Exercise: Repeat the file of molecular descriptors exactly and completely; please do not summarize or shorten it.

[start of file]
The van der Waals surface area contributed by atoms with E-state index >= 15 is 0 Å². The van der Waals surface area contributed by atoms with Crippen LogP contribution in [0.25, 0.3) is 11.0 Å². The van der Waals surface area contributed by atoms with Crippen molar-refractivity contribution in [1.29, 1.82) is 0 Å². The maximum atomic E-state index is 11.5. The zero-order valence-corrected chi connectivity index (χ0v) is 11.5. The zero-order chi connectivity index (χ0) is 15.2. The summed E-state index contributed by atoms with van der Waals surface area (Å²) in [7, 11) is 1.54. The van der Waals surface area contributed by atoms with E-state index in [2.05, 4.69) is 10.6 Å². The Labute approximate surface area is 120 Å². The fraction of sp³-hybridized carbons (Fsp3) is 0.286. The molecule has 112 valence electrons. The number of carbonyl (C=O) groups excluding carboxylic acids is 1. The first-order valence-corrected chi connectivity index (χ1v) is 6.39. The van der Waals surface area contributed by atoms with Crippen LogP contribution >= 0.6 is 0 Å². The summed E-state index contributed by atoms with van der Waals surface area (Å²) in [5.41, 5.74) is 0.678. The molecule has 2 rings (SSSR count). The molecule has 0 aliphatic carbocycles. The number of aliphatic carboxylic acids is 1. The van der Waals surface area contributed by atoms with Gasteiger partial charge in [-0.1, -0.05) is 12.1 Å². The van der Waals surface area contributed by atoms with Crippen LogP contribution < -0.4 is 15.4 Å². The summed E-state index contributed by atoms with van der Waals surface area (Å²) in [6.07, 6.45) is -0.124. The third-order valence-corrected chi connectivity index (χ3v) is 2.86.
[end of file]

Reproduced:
The van der Waals surface area contributed by atoms with E-state index >= 15 is 0 Å². The van der Waals surface area contributed by atoms with Crippen LogP contribution in [0.25, 0.3) is 11.0 Å². The van der Waals surface area contributed by atoms with Crippen molar-refractivity contribution in [1.29, 1.82) is 0 Å². The maximum atomic E-state index is 11.5. The zero-order valence-corrected chi connectivity index (χ0v) is 11.5. The zero-order chi connectivity index (χ0) is 15.2. The summed E-state index contributed by atoms with van der Waals surface area (Å²) in [7, 11) is 1.54. The van der Waals surface area contributed by atoms with E-state index in [2.05, 4.69) is 10.6 Å². The Labute approximate surface area is 120 Å². The fraction of sp³-hybridized carbons (Fsp3) is 0.286. The molecule has 112 valence electrons. The number of carbonyl (C=O) groups excluding carboxylic acids is 1. The first-order valence-corrected chi connectivity index (χ1v) is 6.39. The van der Waals surface area contributed by atoms with Crippen LogP contribution >= 0.6 is 0 Å². The summed E-state index contributed by atoms with van der Waals surface area (Å²) in [5.41, 5.74) is 0.678. The molecule has 2 rings (SSSR count). The molecule has 0 aliphatic carbocycles. The number of aliphatic carboxylic acids is 1. The van der Waals surface area contributed by atoms with Gasteiger partial charge in [-0.1, -0.05) is 12.1 Å². The van der Waals surface area contributed by atoms with Crippen LogP contribution < -0.4 is 15.4 Å². The summed E-state index contributed by atoms with van der Waals surface area (Å²) in [6.07, 6.45) is -0.124. The third-order valence-corrected chi connectivity index (χ3v) is 2.86.